Same sex law review stalls, govt tells UN

Government on Wednesday told the United Nations Human Rights Committee that the review of laws that criminalise consensual same sex was stalled due to lack of financial resources.

Secretary for Justice and Solicitor General Janet Banda was formally responding to the committee’s inquiry in the findings of the Law Commission with regard to the review of the Penal Code, in particular sections 137(A), 153, and 156, that criminalise consensual same-sex sexual activity.

Gay couple
Gay couple

Malawi submitted the initial report under Article 40 of the International Covenant on Civil and Political Rights (ICCPR) in April 2012 from which the committee compiled a list of issues that needed answers from the State party.

Banda told the committee that although the process to review the laws has stalled because of lack of funds, there was political will to deal with the matter.

Reads the report submitted by Banda: “Malawi has not set up a mechanism to specifically monitor cases of violence based on sexual orientation nor has it set up awareness-raising campaigns on the same. All cases of violence are handled in the same way regardless of the cause or alleged basis of the violence.”

Banda, however, said those involved in same sex acts are not pursued by law enforcers and that a special law commission has not been empanelled to look at the pieces of legislation that criminalise same sex.

On the independence and competence of the Malawi Human Rights Commission (MHRC), government told the UN that the commission’s operations are guided by principles relating to the status of National Human Rights institutions.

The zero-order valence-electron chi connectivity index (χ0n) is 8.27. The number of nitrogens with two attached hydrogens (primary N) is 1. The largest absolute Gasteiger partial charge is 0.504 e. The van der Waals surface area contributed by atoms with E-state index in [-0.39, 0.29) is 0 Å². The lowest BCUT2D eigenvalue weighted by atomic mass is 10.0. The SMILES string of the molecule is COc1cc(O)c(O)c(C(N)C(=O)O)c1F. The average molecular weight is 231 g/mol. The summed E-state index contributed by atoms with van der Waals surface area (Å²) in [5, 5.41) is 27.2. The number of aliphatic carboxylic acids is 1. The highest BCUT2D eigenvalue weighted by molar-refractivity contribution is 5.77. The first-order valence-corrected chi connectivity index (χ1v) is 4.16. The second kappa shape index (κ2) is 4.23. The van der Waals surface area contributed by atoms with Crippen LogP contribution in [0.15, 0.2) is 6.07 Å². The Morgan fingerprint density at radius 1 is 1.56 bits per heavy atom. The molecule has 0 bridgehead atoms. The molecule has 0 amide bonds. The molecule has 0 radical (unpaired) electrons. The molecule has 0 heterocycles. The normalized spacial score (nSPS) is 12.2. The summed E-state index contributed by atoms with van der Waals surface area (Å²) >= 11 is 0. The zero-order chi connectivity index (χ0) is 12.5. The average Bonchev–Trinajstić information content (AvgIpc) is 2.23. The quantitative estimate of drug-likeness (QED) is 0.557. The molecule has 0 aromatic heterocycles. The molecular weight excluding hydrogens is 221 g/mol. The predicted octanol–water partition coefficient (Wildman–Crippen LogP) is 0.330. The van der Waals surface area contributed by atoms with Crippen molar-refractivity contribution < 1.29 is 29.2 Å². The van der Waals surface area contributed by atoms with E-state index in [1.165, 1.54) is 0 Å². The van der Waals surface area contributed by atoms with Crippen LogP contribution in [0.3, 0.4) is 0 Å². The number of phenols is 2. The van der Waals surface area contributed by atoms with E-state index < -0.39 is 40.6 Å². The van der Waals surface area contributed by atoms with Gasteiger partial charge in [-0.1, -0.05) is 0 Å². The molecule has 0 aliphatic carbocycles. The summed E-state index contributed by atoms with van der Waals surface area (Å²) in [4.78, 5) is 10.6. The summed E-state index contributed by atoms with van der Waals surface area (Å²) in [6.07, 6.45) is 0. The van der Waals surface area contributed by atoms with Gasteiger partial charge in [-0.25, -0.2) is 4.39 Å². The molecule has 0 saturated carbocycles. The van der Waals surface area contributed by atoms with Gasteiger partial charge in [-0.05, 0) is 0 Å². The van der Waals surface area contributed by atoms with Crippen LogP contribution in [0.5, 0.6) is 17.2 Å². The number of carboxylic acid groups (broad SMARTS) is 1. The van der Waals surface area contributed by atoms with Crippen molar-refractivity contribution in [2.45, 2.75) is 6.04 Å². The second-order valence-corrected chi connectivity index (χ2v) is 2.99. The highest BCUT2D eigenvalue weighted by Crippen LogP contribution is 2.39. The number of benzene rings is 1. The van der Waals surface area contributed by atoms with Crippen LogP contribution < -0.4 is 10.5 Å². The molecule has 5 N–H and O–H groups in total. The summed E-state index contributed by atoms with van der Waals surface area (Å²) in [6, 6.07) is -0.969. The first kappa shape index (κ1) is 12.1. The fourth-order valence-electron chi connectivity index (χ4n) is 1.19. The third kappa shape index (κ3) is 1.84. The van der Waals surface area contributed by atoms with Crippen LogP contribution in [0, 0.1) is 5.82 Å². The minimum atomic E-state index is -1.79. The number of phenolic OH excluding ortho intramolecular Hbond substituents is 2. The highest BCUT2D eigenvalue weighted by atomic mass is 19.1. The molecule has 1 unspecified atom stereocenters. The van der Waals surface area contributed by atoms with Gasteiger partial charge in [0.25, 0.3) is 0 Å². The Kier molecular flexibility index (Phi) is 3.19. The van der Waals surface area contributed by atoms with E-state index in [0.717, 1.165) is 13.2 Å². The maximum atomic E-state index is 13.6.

Banda told the committee that the commission is established under the Constitution of the Republic of Malawi and is regulated by an Act of Parliament, Human Rights Commission Act, No. 27 of 1998.

She said the funding challenges are there because Malawi is not a rich country. n

 

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    Banda told the committee that … there was political will to deal with the matter.

    Bullshit! Then why is GoM preventing the High Court from looking into how the “sodomy
    laws” sit with the Constitution. GoM promptly applied to the Supreme Court to have the lower Court stop its deliberations, and used a flimsy technicality to do so. Once it got its injunction (or whatever) GoM then failed to file its arguments as to why the High Court cannot consider the matter. This has gone on for months now, and it was only recently that the Supreme Court issued a deadline to have the arguments submitted.

    The only indication of political will on the part of GoM that I am aware of is from Joyce Banda’s speech when she opened Parliament two years ago. Since then, nada. What did Mutharika Two have to say about the sodomy laws during the recent election campaign? I do not recall any speech from him expressing any interest in repealing them.

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